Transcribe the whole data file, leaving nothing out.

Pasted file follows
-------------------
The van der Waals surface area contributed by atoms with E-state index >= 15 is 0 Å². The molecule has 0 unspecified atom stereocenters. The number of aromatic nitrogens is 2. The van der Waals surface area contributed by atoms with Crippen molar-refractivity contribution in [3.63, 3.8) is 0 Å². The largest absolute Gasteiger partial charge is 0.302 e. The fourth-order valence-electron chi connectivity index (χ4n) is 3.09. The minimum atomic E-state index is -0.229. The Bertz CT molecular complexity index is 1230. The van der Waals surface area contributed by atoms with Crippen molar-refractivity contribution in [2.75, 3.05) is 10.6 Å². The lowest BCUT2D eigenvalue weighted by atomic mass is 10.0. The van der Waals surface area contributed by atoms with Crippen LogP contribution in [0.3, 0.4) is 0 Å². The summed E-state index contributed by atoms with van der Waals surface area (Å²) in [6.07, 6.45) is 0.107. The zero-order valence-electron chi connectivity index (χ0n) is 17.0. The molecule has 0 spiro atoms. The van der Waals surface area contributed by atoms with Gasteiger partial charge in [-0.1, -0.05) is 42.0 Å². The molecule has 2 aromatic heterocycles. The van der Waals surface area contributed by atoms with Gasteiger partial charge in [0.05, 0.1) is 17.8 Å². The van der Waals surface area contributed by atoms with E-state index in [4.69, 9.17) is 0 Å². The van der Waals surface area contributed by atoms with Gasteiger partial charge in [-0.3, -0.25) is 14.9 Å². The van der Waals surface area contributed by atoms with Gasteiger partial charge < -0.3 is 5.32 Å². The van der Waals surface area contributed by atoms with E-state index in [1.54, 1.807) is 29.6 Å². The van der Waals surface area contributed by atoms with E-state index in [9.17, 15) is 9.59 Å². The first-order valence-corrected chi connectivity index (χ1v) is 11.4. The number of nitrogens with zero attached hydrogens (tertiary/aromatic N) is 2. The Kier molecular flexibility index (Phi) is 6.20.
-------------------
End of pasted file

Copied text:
The van der Waals surface area contributed by atoms with E-state index >= 15 is 0 Å². The molecule has 0 unspecified atom stereocenters. The number of aromatic nitrogens is 2. The van der Waals surface area contributed by atoms with Crippen molar-refractivity contribution in [3.63, 3.8) is 0 Å². The largest absolute Gasteiger partial charge is 0.302 e. The fourth-order valence-electron chi connectivity index (χ4n) is 3.09. The minimum atomic E-state index is -0.229. The Bertz CT molecular complexity index is 1230. The van der Waals surface area contributed by atoms with Crippen molar-refractivity contribution in [2.75, 3.05) is 10.6 Å². The lowest BCUT2D eigenvalue weighted by atomic mass is 10.0. The van der Waals surface area contributed by atoms with Crippen LogP contribution in [0.3, 0.4) is 0 Å². The summed E-state index contributed by atoms with van der Waals surface area (Å²) in [6.07, 6.45) is 0.107. The zero-order valence-electron chi connectivity index (χ0n) is 17.0. The molecule has 0 spiro atoms. The van der Waals surface area contributed by atoms with Gasteiger partial charge in [-0.1, -0.05) is 42.0 Å². The molecule has 2 aromatic heterocycles. The van der Waals surface area contributed by atoms with Gasteiger partial charge in [0.05, 0.1) is 17.8 Å². The van der Waals surface area contributed by atoms with E-state index in [4.69, 9.17) is 0 Å². The van der Waals surface area contributed by atoms with Gasteiger partial charge in [-0.3, -0.25) is 14.9 Å². The van der Waals surface area contributed by atoms with Gasteiger partial charge < -0.3 is 5.32 Å². The van der Waals surface area contributed by atoms with E-state index in [1.54, 1.807) is 29.6 Å². The van der Waals surface area contributed by atoms with E-state index in [9.17, 15) is 9.59 Å². The first-order valence-corrected chi connectivity index (χ1v) is 11.4. The number of nitrogens with zero attached hydrogens (tertiary/aromatic N) is 2. The Kier molecular flexibility index (Phi) is 6.20.